When I fell in love with Zydo upon first seeing him on a webpage almost two years ago, I knew that he had soundness issues. I had my parents carefully examine him from tooth to toe before I allowed myself to go near him because they wanted to make sure that he wasn't about to drop dead the day after we brought him home. His previous owner hid nothing from us when we went to look at him and then again when I went back to ride him for the first time. I will always cherish her honesty, because often times when you buy a horse (or anything, really) people try to hide the flaws.

Zydeco has arthritis and takes pain medication for it. We've also tried a number of treatments, such as having his knees injected with sonovial fluid and other herbal remedies.

Zydo takes a painkiller commonly known as bute. It is cheap, it is easy to administer. Some of the side effects include liver or kidney damage when it is used long term. I suppose it is the human equivalent of taking acetomenophen regularly.

Even though I haven't been riding much of late, we've noticed the times that I have been on him that he is a little more sore than usual. We consulted the vet the last time he was here, told him the amount of bute he is taking, and, upon his recommendation, upped the amount.

I would like to know the full extent of the damage done to Zydo's knees by this arthritis. I'd like to know if it has eaten away the tissues and ligaments, or if it is just something that is present and not really creating a huge hazard.

The best case scenario here would be for the vet to examine the X-rays and tell me that the damage is minimal, that we can inject him with something that will support the soft tissues and that he can quit taking his painkillers altogether.

My mother has asked me several times now if I am sure that this is what I want. Do I really want to know? Her most pressing question to me was "What if the vet tells you that you can't ride him any more? What are you going to do with a horse you can't ride?"

Often times horses in this situation are sent for meat. I realize that this may create ethical questions in the minds of thousands (including my own); however, I also realize that keeping something as costly and time consuming as a horse for pet purposes is usually not feasible for most people.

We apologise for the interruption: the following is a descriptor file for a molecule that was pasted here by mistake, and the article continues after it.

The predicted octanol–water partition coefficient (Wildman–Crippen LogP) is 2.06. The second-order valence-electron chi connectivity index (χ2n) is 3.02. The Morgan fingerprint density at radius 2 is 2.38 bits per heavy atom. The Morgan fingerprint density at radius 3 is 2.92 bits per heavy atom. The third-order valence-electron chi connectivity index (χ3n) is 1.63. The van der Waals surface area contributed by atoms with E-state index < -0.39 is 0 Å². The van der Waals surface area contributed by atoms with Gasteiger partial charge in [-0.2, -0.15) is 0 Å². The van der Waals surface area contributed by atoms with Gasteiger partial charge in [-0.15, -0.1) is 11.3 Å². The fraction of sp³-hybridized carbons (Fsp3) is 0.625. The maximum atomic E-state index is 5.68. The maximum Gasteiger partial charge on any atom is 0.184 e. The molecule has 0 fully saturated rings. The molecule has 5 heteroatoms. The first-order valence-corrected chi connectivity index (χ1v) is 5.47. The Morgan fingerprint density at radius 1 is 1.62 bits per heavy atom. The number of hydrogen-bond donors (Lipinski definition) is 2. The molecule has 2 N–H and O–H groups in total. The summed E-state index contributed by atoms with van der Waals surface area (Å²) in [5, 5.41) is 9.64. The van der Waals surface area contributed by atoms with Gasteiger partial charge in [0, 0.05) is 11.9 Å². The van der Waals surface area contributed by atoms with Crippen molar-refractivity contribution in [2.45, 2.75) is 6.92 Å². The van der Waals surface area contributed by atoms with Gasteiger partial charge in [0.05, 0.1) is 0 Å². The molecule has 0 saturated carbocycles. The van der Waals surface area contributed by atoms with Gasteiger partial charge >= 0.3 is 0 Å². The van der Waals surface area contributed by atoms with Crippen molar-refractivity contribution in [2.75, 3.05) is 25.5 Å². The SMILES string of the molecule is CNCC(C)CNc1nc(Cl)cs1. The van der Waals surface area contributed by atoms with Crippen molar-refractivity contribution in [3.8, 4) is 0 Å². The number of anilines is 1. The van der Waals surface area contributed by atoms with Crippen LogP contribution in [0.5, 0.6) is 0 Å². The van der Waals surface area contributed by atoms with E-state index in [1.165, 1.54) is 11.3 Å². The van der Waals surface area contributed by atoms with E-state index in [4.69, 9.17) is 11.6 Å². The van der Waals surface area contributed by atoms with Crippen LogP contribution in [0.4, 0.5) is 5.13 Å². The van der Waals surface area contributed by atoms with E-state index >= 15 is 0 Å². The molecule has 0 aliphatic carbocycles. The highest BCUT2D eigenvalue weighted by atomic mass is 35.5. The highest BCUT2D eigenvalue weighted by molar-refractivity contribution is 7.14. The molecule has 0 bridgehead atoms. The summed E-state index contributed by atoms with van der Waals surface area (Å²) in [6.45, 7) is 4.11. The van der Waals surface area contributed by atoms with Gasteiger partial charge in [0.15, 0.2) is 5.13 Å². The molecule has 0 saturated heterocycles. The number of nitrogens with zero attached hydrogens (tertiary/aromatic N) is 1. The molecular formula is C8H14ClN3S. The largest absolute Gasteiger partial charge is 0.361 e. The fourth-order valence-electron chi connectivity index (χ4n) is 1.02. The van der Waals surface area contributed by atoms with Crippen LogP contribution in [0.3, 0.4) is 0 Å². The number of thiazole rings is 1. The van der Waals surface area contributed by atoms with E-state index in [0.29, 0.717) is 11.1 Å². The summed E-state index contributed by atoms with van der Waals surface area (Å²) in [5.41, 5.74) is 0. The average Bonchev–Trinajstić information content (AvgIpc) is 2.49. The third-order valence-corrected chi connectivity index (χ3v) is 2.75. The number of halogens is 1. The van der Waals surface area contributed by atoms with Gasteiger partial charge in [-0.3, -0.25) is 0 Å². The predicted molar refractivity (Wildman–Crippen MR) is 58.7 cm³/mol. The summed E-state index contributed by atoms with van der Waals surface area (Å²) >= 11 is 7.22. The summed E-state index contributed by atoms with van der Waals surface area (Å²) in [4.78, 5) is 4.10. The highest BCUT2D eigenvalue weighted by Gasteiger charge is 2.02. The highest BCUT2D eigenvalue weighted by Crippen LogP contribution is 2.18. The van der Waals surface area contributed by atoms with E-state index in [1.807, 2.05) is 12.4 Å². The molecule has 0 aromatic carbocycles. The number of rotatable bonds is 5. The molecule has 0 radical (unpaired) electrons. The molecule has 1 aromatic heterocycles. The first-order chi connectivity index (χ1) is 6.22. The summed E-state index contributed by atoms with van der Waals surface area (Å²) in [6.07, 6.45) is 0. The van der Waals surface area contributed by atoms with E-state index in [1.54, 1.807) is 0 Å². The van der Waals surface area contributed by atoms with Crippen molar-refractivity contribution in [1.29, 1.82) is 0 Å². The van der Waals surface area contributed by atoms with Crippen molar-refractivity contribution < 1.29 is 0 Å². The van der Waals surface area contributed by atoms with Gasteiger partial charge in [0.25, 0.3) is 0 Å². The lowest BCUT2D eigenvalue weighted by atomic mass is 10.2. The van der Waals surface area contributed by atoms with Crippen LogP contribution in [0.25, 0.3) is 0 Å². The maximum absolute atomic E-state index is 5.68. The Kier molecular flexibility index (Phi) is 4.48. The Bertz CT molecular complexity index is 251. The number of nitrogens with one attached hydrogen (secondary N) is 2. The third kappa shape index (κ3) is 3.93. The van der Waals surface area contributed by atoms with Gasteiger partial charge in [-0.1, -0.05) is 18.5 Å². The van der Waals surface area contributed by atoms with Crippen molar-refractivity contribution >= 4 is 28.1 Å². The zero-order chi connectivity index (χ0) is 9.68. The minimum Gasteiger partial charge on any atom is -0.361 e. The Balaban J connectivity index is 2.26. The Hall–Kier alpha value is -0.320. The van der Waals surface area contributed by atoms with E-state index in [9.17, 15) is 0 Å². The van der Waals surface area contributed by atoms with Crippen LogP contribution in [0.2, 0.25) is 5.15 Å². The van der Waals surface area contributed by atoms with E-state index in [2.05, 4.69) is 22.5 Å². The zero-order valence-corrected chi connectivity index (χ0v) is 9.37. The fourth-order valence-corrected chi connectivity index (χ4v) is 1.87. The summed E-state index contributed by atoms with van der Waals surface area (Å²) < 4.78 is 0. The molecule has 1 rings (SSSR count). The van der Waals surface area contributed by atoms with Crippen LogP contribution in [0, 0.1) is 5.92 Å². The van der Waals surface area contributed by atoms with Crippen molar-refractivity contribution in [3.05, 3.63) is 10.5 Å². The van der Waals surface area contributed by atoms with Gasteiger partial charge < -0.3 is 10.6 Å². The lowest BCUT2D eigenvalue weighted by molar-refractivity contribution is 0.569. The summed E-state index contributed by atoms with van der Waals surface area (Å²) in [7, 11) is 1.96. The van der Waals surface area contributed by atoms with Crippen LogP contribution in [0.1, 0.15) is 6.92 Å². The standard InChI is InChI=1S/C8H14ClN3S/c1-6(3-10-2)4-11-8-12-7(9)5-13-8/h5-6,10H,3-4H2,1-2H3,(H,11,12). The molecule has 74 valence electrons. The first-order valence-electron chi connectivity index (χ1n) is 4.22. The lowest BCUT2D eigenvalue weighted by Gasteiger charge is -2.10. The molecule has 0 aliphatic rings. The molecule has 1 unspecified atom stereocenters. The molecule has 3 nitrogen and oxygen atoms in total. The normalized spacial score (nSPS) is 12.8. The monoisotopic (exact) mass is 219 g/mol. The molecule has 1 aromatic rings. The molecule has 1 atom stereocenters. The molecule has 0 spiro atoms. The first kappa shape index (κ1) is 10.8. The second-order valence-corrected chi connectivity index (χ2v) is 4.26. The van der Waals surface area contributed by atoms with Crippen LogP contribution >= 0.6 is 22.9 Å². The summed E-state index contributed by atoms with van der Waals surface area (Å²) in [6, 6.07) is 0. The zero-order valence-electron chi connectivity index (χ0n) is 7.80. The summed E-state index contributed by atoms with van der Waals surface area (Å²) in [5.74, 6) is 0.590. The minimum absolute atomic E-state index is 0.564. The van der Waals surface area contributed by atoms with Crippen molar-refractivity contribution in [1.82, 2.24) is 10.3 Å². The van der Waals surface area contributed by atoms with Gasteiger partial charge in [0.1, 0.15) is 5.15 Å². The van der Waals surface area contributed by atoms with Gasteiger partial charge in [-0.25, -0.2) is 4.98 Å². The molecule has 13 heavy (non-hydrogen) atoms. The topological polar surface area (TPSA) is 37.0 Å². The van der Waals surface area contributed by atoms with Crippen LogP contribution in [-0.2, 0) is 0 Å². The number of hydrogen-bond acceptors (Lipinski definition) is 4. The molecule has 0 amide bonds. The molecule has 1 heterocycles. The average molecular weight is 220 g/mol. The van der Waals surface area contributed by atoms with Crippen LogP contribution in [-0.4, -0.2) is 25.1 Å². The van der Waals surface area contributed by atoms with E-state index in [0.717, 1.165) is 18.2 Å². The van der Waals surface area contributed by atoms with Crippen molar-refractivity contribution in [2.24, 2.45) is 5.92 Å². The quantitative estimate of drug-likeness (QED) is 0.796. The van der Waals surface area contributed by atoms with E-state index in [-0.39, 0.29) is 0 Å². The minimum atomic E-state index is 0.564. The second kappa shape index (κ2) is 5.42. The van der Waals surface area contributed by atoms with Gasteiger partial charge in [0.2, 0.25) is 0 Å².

That question alone makes my heart stop cold. I shudder to think of my life without Zydeco. I visit him at night after work, I tell him about my day. I scratch him behind the ears and let him lick my palm. He nuzzles into me and chews on the zipper of my jacket.

Regardless of whether I can ride him or not, Zydeco will remain here at The Ranch as a pasture mate for Tia and Summer. Thankfully, there is enough hay in the barn to support him for years to come, and I am in such a situation to keep him until the end.

This vet call is on my mind quite a bit and I won't be at rest until after the X-rays are complete and the information is all there in front of me. I'm trying not to get my hopes up, and trying not to fear the worst.

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Wednesday, March 04, 2009

Five Hundred, Twelve Dollars and Thirty Five Cents

I think I'm going to write a really honky tonk style country song with that title. It has a nice ring to it.

Here we go again...

I'm going back to school. Some of you may not have been with my on my last journey through higher education. For those of you needing a recap on the Donkey Ball Suckage that went on there, please feel free to click here.

My last attempt at education was successful, but very trying. I don't know if all institutions of higher learning are as difficult. But I figure I may as well find out while I'm still young and limber.